Presentation on theme: "O RGANIZATION Organizing your class to make managing easier."— Presentation transcript:
O RGANIZATION Organizing your class to make managing easier
C REATING A “ WARM ” ENVIRONMENT Sandra Allen from Columbia College Chicago has identified three aspects that she deems as key to creating a “warm” climate for learning: (1) The teacher’s praise or approval (2) Enthusiasm for and use of students’ own ideas; (3) Teacher-student interaction.
P RAISE Offer constructive criticism followed by praise. If a student feels too beaten down about the work they’ve handed in, his or her confidence will diminish. Always follow up a negative with a positive to keep the lines of communication open. Studies show that students want specifics about their performance—not bland, ambiguous feedback, which can actually disrupt student learning.
E NTHUSIASM Valuing student contributions Enthusiasm for and use of students’ own ideas is contagious. Providing concrete evidence of valuing a student’s different approach makes all students more attentive and cooperative.
F OUR TECHNIQUES USED TO GENERATE ENTHUSIASM FOR STUDENT IDEAS. 1. Acknowledge what students contribute to the discussion. 2.Modify or rephrase the ideas into concepts that serve as springboards to new (or upcoming) material. 3. Compare student ideas by connecting the dots between their thoughts. 4. Summarize what was said by an individual or group of students, stating how it applies to the course content.
I NTERACTION Characteristics of successful student-teacher interactions include: verbal techniques that hold student interest and, your physical gestures or movements Remember: body language is part of a professor’s message. Moving around also gives you the opportunity to see what’s going on behind those laptops and with those cell phones
C OMBINING T HE T HREE Creates a motivational force in the classroom Improves teaching Improves management issues Improves learning outcomes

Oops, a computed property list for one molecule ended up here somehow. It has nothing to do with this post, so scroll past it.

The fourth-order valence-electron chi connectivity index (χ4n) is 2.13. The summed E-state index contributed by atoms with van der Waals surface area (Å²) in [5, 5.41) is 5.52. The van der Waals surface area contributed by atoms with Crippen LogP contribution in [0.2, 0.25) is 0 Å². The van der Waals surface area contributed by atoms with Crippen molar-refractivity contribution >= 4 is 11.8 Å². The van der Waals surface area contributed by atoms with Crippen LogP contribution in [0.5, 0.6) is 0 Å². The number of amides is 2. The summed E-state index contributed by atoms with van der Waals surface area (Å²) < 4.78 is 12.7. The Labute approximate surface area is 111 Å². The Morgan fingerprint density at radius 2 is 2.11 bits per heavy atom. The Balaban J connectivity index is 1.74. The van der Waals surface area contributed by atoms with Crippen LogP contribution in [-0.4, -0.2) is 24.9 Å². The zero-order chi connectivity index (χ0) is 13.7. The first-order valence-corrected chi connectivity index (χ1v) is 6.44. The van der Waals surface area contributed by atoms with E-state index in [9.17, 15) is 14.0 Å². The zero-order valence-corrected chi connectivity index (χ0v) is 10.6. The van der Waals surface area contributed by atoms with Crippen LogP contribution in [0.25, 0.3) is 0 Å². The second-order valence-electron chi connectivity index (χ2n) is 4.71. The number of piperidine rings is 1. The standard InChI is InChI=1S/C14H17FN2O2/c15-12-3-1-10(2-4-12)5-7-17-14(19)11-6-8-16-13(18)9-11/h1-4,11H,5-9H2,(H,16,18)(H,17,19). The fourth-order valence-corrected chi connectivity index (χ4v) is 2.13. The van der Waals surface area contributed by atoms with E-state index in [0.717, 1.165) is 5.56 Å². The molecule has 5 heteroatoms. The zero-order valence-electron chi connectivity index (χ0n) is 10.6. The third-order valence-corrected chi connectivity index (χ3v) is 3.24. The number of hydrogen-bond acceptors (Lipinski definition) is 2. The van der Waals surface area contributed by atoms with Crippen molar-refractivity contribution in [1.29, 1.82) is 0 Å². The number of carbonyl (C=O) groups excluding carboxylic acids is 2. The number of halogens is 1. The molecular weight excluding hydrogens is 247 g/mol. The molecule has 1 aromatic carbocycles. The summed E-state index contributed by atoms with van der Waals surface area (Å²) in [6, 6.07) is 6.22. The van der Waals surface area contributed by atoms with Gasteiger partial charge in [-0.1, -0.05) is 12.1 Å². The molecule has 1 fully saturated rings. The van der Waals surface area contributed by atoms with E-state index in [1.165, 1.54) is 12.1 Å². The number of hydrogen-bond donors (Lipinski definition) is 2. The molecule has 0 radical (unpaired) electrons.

D ISCIPLINE ISSUES Curtailing Disruptive Behavior By: Setting expectations from day one Engaging your students Showing your human side
S ETTING EXPECTATIONS Consider moving away from the role of authoritarian Sometimes this approach can put up walls Singham (2005) has moved away from a rule-oriented list of classroom expectations, usually found in a syllabus or course outline towards a less- authoritarian approach. Let’s review…
“W HAT DO YOU EXPECT FROM AN INSTRUCTOR WHO IS GIVING 100% TO THE COURSE ?” Give students their papers back in a timely way Give students lots of criticism and feedback on their work Have passion for the material Listen and respond to student concerns Care not only about academics but also about students as people Realize that students have a life outside of class and not make unreasonable demands on them Not stick only to the class readings for discussion Take all questions seriously and not fake answers Provide inspiration to students so that they will want to change their minds
“W HAT WOULD YOU EXPECT TO SEE YOUR PEERS DOING IF THEY WERE GIVING 100% TO THE COURSE ?” Doing the readings Listening to others and appreciating diverse opinions Learning from each other’s ideas Keeping things lighthearted Not putting down others if you disagree Showing up for every class and being on time Showing respect for everyone’s ideas Going beyond just academic conversation, bringing personal elements into the discussions too
H E THEN ADDS … Responding thoughtfully to weekly journal prompts; Being conscientious about sending weekly private emails to the instructor; Regularly checking the course website for information about the course.
E NGAGING YOUR STUDENTS Planning for Active Learning Involvement and learning go hand in hand Sometimes students resist various forms of active learning because they require students to work harder. Perhaps, this is the very reason faculty ought to be using them.
F ORMS OF A CTIVE L EARNING I NCLUDE Group work Peer to peer instruction Calling on individuals to comment on or explain a point you’ve just made Incorporating the use of learning technologies such as clickers
P LAN FOR P ARTICIPATION Ask meaningful and thought provoking questions to each of your students. If you don’t interact with a student one day, be sure to call on them directly they next. Keeping students active and participating gives them less opportunity to disrupt
H AVING A PRESENCE IN YOUR CLASSROOM You set the tone of each class Your mood and attitude toward management, content and your students directly shapes how your class will flow
S HOWING YOUR HUMAN SIDE Reports in the journal Faculty Focus ( which was widely referenced in this workshop) tell us that revealing some small aspect of your personal life has a huge impact on student learning Revealing at least one tiny detail about your life per class will result in your student’s perception of your teaching ability to improve They begin to relate to you They feel that you are approachable And are, therefore, more willing to learn and ask for assistance when needed. Trust can be built upon these tiny details